Double Taxation Treaties
The development of international trade has increased the issue of double taxation and many countries have entered into agreements with other countries in order to limit taxation. A double taxation treaty enables the offsetting of tax paid in one country against the tax payable in another thus preventing double taxation although the rates and exemptions vary from one country to another. As of January 2010 Cyprus had entered into 45 double taxation agreements, these are listed in the table below. Although Cyprus has fewer DTT’s than some competing EU jurisdictions they are, in many cases, more beneficial such as those with Russia, Eastern Europe and the Middle East.
A significant number of double tax treaties concluded by Cyprus lowers and in some cases eliminates, foreign withholding taxes on dividends, interest, royalties or capital gains. Tax sparing credits (see below) are also prevalent in some jurisdictions.
A list of Double Taxation Agreements which have been concluded and their respective date of enforcement can be found below.
|Jurisdiction||Entry into force date|
* The treaty between Cyprus and the Socialist Federal Republic of Yugoslavia is still in force.
** The treaty between Cyprus and the Czechoslovak Socialist Republic is still in force. The treaty has ceased to apply between Cyprus and Czech Republic as from 01/01/2010 (date of application for the provision of the new agreement).
*** The treaty between Cyprus and the Union of Soviet Socialist Republics is still in force.
Tax Sparing Credits:
Tax sparing is a tax treaty provision whereby the contracting state agrees to grant relief from from resident taxation with respect to source taxes that have not actually been paid (taxes that have been ‘spared’). Tax sparing provisions can provide significant scope for international tax planning.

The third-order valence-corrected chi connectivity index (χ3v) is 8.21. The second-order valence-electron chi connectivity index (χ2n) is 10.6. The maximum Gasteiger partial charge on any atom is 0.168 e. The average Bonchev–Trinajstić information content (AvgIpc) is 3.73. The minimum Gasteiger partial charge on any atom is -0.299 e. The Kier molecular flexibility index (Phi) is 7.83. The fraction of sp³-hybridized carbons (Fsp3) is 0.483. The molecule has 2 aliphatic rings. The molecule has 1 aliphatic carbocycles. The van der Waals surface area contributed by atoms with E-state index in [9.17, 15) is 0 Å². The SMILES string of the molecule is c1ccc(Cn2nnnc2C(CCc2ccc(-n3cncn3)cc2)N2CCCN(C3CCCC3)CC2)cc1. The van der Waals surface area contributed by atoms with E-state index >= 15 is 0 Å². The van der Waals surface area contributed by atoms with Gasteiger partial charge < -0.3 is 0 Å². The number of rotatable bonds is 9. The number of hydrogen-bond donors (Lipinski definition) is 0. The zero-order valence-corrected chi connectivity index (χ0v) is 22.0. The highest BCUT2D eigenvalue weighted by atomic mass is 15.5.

Tax sparing credit provisions can be found in the treaties concluded with the following countries;
Canada, China, Czech Republic, Slovakia, Denmark, Egypt, Germany, Greece, India, Ireland, Italy, Malta, Mauritius, Poland, Romania, Russia, Syria, Thailand, UK, Yugoslavia.
The taxes that are all or partly spared are as follows:
- Tax on interest paid on loans for economic development in Cyprus (Canada, Denmark, Germany, France, UK).
- Tax relieved because of deductions in respect of investment in Cyprus (Canada, UK).
- Tax on interest or profits which is unpaid because of tax incentives, reliefs or exemptions in Cyprus (Czech Republic, Greece, Ireland, Romania, Slovakia, Yugoslavia).
- Tax not withheld on dividends (15%) if the exemption is given for the purpose of economic development in Cyprus (Denmark, Germany, France).
If you require a copy of the double taxation agreements between Cyprus and any of the above countries please contact us.
CJEU: Defines Key Definitions for Tax & Beneficial Ownership Purposes
Last month, the Court of Justice of the European Union (CJEU) issued a series of important judgments dealing with tax avoidance and beneficial ownership in the context of the EU Parent-Subsidiary Directive (PSD) and the Interest and Royalties Directive (IRD).